Precipitation

The precipitation method is a convenient and powerful technique for synthesizing nanoparticles and nanocapsules. Dissolvable salt solution consisting of one type or multitypes of ions could be hydrolyzed at a certain temperature when precipitator, like OH-, C2O^-, CO^-, etc., is added. The hydrates, hydrate oxides, or salt would form and separate out from solution. The oxide powders can be obtained by washing the anions in the solution and the solvent, and subsequently by pyrogenation or dehydration. When the pre-cipitator is added in the solution consisting of multitypes of cations, the complete precipitation of all the ions is the so-called co-precipitation method. The co-precipitation method consists of single-phase co-precipitation and mixture co-precipitation. Only a single compound or solid solution is the sediment in the former process, whereas the mixture deposits in the latter one. If one of the sediments were grown on the surface of others and the powders were in nanoscale, nanocapsules would form by employing the co-precipitation method. The advantages of the precipitation method are: high purity, high uniformity, small particle size, narrow size distribution, and structural/composition uniformity. Precipitation is a promising method for the economical production of commercial amounts of nano-particles/nanocapsules because it is fast and operable at ambient temperature.

ZnO nanoparticles in the size range from 2 to 7 nm were prepared by addition of LiOH to an ethanolic zinc acetate solution [237]. Nanoparticles of a model drug, viz. cholesteryl acetate, were prepared [238]. The cholesteryl acetate was dissolved in cyclohexane containing lecithin. The organic solution was emulsified in an aqueous solution containing a cosurfactant and a stable oil/water (o/w) emulsion resulted. The solvent was evaporated from the emulsion and cholesteryl acetate precipitated in the emulsion droplets. The size of the particles was almost unaffected by the concentration of cholesteryl acetate in cyclohexane.

A methodological description of heterogeneous polymerization processes, including suspension, emulsion, dispersion, and precipitation polymerization, was presented [239]. The discussion focused on the initial state of the polymerization mixture, the mechanism of particle formation, and the shape and size of polymer particles produced in different heterogeneous polymerization systems. The dependence of particle size and morphology on manufacturing parameters such as emulsifier, stabilizer, reactor design, and stirring speed was discussed. Special topics, including emulsifier-free (soapless) emulsion polymerization, seeded polymerization, and the formation of core-shell particles were covered.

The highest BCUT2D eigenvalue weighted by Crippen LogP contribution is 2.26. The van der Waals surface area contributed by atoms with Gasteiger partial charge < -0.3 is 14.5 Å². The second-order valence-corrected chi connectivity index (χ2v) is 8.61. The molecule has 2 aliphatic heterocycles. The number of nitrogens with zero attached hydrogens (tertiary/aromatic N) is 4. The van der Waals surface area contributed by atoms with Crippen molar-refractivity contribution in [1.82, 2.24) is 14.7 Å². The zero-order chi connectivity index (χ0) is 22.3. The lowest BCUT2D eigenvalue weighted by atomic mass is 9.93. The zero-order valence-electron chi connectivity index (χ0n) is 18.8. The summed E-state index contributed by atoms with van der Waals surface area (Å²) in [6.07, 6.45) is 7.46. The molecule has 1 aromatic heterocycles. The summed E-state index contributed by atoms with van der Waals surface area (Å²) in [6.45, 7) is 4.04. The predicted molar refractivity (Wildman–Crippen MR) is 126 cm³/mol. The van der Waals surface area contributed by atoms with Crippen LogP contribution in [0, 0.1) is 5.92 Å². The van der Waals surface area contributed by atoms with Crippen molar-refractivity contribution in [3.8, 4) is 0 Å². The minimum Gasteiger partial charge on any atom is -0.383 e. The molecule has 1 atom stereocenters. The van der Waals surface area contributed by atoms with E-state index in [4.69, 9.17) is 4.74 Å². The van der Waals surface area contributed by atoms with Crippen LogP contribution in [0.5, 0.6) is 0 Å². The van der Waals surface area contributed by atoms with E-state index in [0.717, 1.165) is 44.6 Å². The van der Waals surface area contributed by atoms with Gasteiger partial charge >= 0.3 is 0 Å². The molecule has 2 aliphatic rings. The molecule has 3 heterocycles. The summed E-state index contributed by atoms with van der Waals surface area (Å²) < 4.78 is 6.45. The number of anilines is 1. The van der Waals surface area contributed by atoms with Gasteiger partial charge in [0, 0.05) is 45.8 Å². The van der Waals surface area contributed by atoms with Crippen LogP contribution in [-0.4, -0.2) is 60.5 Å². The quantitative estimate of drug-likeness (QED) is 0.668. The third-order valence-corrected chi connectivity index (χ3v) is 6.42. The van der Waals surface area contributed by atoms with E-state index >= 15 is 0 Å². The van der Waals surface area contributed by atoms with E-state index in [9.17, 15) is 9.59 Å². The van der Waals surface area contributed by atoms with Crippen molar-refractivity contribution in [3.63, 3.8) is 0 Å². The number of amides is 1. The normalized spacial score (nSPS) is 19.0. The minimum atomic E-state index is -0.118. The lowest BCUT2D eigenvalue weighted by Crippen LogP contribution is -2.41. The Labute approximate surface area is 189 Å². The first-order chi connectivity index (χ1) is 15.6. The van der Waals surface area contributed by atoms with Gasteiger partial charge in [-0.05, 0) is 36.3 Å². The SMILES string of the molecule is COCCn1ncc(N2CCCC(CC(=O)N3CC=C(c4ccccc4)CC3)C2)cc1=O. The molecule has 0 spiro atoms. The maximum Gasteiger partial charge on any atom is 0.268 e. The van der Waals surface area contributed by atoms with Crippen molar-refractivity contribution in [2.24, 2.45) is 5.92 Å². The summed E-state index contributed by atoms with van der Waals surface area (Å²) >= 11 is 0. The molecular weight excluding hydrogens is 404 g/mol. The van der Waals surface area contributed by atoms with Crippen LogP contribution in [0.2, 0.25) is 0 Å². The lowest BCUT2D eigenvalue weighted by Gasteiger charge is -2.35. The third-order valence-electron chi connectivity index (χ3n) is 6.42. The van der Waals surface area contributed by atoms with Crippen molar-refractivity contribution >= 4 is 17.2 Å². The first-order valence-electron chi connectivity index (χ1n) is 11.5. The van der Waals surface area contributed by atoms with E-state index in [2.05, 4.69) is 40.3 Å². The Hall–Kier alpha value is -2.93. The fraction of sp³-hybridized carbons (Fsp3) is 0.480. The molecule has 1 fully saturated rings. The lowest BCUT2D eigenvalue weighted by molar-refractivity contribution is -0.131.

Nanoparticles of barium ferrite (BaFe12O19) were synthesized using a method called microemulsion processing [240]. The aqueous cores (typically 5-25 nm in size) of water-cetyltrimethylammonium bromide-n-butanol-oct-ane microemulsions were used as constrained microreactors for the co-precipitation of precursor carbonates (typically 5-15 nm in size). The carbonates formed were separated, dried, and calcined to form nanoparticles (less than 100 nm) of barium ferrite.

Cubic structured CdS, CdSe, and CdTe, II-VI semiconductor nanoparticles were synthesized using aqueous solution precipitation at room temperature [241]. Thermal annealing caused an increase in particle size, a structural transition from the cubic to the bulk hexagonal structure for CdS and CdSe, and no structural transition for CdTe.

Well defined spherical particles of y-Fe2O3 were synthesized in the pores of a polymer matrix in the form of beads by an ion exchange and precipitation reaction [242]. The particle size distribution was Gaussian with an average diameter of 8 nm. The particles were superparamagnetic with a blocking temperature TB of about 55 K. The optical absorption edge of the mesoscopic system was redshifted with respect to single crystal films of y-Fe2O3 with an absorption tail extended deeply in the gap.

A kind of fullerene, a carbon nanoparticle encapsulating S-SiC grain, was precipitated during cooling Al2O3-Y2O3-CaO oxide melt containing SiC and C from 2023 K [243]. The SiC grains with a diameter of 5-20 nm were covered with 2-4 graphitic carbon layers with spacings of 0.34 nm.

Polyacrylamide-silver nanocomposites with silver nano-particles well dispersed in polyacrylamide matrix were synthesized by y-irradiation at ambient conditions in alcohol solvent [244]. The nanocomposites consisted of Mo phases, metallic silver, and polyacrylamide. The amount of silver present as metallic species in polyacrylamide matrix was measured by precipitation titration. The infrared (IR) spectrum confirmed the polymerization of acrylamide monomer and the formation of polyacrylamide in ethanol upon y-irradiation.